The finished "City" piece. "Good things" come in all shapes and sizes... and should be appreciated, honored, and recognized. The city became a bit of a necessary evil to Josh as he spent weeks working to financially support the farm/his dream, while Brent was doing the day to day... yet it was Martha's own "good things" that helped launch the soap business initially.
But this story wouldnt have occurred without both sides of the tale, both people, both environments. A sense of contrast and a sense of balance achieved!
Congrats to Brent and Josh at their upcoming wedding at the infamous Beekman Farm!
Please take a look at my friends and colleagues' offerings this month! The full list will be posted on Andrew's blog.
Thank you for stopping by - I would love to hear what you think!
Welcome to clay camp.
Well - its my primary focus for the next 5 weeks. I have up to 24 students in 2 age groups. Ages range from 6-17. They are with me for 2 weeks - one of creating, sculpting, wheel throwing, hand building; and another of finishing, glazing, decorating.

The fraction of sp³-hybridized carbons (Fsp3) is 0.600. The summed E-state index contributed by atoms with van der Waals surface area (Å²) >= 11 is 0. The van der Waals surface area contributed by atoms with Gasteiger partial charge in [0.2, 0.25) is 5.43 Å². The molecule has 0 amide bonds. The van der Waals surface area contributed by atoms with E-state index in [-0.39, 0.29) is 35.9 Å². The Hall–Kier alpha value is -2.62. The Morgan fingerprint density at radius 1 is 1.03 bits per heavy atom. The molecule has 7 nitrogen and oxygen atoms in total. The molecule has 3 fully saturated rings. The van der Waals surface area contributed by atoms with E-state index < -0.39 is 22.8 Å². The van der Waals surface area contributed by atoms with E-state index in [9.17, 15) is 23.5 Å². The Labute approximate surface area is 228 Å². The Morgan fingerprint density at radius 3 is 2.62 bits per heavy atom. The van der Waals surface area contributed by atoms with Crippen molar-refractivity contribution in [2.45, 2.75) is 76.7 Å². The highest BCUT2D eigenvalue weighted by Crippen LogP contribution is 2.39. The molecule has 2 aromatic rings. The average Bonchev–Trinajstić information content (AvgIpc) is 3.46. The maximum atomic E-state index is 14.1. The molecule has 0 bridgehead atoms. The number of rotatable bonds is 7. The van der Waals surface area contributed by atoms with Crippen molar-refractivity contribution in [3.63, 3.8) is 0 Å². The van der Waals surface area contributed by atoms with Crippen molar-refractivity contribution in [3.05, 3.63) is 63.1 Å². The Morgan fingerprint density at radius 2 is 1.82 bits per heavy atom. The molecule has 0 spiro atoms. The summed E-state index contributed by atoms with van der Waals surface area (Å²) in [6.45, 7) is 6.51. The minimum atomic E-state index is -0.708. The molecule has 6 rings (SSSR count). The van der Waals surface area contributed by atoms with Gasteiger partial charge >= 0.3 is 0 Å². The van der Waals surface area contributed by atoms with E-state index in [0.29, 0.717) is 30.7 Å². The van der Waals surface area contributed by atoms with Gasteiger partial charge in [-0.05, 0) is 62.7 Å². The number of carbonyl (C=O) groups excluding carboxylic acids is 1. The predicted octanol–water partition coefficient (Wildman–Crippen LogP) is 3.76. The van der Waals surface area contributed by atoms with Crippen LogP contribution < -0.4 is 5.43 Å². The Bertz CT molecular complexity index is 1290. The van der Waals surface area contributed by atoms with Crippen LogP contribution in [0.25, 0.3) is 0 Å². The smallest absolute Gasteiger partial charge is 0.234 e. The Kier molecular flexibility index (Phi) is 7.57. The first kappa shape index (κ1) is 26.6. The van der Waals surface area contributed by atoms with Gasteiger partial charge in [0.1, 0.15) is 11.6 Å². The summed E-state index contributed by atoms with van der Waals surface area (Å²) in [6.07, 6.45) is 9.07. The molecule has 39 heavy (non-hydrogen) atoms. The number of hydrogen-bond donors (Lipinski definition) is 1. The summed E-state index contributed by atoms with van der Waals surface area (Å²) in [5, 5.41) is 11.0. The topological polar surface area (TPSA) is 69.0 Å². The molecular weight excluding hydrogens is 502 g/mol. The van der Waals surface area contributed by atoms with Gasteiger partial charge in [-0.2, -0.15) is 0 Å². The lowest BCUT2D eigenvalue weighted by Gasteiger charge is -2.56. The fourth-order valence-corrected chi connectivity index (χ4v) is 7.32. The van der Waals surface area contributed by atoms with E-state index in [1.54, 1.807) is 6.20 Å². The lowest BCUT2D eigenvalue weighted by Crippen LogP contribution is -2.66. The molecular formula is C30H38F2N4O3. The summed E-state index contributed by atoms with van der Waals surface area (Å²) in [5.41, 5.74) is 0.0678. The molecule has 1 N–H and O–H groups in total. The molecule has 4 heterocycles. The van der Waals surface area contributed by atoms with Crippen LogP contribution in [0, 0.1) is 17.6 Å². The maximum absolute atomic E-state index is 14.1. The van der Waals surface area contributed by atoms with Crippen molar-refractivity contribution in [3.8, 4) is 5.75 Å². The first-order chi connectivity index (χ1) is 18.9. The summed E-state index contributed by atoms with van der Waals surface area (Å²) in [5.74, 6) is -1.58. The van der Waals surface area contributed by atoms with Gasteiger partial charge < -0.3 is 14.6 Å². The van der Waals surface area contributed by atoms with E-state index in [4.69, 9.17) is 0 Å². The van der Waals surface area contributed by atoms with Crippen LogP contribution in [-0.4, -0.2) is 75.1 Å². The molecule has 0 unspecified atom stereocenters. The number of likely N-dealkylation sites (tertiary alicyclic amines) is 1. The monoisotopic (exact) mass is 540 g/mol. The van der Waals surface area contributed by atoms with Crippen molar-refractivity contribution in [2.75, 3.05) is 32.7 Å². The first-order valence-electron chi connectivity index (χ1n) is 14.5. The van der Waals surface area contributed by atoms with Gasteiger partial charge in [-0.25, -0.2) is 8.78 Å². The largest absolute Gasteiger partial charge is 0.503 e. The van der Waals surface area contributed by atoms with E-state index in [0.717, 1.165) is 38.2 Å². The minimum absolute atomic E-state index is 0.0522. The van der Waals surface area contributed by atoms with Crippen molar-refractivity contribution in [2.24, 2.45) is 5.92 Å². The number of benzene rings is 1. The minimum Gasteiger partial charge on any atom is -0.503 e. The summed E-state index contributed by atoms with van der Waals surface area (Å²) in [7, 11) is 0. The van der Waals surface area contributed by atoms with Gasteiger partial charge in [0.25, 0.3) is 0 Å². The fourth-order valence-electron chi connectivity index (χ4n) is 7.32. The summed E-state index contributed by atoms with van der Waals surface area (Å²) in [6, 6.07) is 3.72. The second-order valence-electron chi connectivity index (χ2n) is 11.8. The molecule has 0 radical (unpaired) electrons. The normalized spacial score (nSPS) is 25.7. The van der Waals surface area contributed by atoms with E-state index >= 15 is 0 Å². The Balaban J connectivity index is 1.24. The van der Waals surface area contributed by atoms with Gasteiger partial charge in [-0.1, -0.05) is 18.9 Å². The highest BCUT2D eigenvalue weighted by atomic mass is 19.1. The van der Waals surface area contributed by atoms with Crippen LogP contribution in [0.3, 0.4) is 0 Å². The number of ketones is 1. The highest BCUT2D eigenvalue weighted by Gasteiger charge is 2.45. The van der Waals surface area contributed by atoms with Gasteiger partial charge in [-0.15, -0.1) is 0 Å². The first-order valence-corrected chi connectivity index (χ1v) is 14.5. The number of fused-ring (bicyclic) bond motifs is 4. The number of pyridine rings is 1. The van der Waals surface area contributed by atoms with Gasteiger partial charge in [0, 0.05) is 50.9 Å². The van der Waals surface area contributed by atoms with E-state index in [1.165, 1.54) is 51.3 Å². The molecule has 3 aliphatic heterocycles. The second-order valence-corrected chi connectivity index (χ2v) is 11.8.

And in my off time - I am making things like mad in preparation for Beadfest in Philadelphia in August...
Last Friday I did a post over at Art Jewelry Elements blog about the loading of the ^10 high fire reduction kiln. We unloaded today! It was a great firing. Not a ton of reduction - so out copper bearing glazes flashed more green then red. Simply beautiful in my opinion!
The first thing I saw this morning!
Taking it apart - shelf by shelf.
I am so happy with my organic porcelain charms! There are coral prints & sea urchin, in 4 colors. And I didn't "Lose" any stuck to the shelf or chipped, etc. Many of them have 2 holes. I want to make earrings with dangle, and bracelet links...
Coffee is done. Headed to the studio. I'd love to hear what you think!